As I see it, a foreign language teacher can take two possible approaches to introducing a joke in language teaching:

  1. The first approach concentrates on a more profound purpose and that is to teach students how the English sense of humour works.
  2. The second approach deals with a rather straightforward use of jokes in the teaching of vocabulary and grammar.


a) Teaching how the English sense of humour works

The basis for every nation's humour lies in its historical, socio-cultural and linguistic background. In order to get to know a nation's sense of humour one is forced to search much deeper.

It is a world-wide belief that the English people have a strange sense of humour. I strongly oppose this statement. Further on, I would like to add that such a statement is used only by the people who know very little about the English language.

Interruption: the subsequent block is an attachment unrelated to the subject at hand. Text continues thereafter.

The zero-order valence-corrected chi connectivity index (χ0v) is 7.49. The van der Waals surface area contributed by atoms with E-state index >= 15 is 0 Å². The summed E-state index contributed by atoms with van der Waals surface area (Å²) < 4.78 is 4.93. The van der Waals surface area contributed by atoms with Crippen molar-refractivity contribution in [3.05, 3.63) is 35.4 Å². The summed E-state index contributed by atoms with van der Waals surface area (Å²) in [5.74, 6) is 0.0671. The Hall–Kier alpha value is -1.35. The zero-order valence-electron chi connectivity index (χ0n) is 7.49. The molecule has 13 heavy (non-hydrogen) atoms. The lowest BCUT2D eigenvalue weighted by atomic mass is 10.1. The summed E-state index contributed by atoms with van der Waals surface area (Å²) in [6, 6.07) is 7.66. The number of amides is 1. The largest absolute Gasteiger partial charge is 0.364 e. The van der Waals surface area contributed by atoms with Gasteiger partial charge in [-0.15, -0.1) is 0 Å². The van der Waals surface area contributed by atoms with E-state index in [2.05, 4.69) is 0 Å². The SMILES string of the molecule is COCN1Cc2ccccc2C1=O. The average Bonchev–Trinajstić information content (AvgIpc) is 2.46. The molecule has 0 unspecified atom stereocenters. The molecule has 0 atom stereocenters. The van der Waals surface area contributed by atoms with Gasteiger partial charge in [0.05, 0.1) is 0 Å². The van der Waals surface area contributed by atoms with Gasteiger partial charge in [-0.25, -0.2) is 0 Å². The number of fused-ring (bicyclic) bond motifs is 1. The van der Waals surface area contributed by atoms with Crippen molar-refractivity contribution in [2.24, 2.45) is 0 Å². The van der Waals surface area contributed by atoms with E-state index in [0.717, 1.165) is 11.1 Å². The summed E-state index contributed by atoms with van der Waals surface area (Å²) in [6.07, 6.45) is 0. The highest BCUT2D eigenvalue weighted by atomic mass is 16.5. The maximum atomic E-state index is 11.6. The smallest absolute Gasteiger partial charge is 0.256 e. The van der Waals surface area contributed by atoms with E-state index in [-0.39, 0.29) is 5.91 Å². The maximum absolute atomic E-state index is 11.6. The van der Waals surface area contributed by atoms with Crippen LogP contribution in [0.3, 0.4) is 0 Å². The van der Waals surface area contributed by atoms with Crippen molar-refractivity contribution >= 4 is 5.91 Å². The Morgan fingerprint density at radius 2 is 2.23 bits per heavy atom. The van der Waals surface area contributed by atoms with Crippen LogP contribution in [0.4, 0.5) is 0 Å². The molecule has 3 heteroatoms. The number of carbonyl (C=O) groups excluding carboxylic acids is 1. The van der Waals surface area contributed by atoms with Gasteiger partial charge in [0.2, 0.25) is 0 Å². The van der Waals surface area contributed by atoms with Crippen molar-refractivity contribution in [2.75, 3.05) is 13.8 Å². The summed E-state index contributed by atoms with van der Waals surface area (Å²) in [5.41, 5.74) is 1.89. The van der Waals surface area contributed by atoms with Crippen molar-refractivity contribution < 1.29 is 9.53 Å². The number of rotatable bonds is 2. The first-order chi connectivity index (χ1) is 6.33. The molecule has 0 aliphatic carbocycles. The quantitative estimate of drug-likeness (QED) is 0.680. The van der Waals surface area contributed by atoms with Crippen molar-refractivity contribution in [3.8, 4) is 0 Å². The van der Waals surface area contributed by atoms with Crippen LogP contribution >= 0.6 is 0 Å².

In contrast to the Slovenian language which is an inflectional language, English is an analytical language. In other words inflections are scarce, grammatical meanings must be expressed by alternative means like periphrastic constructions, word order etc. As a result of this the English language is abundant in idioms, phrases, homonyms and homophones. Most of the English jokes are based on such play on words.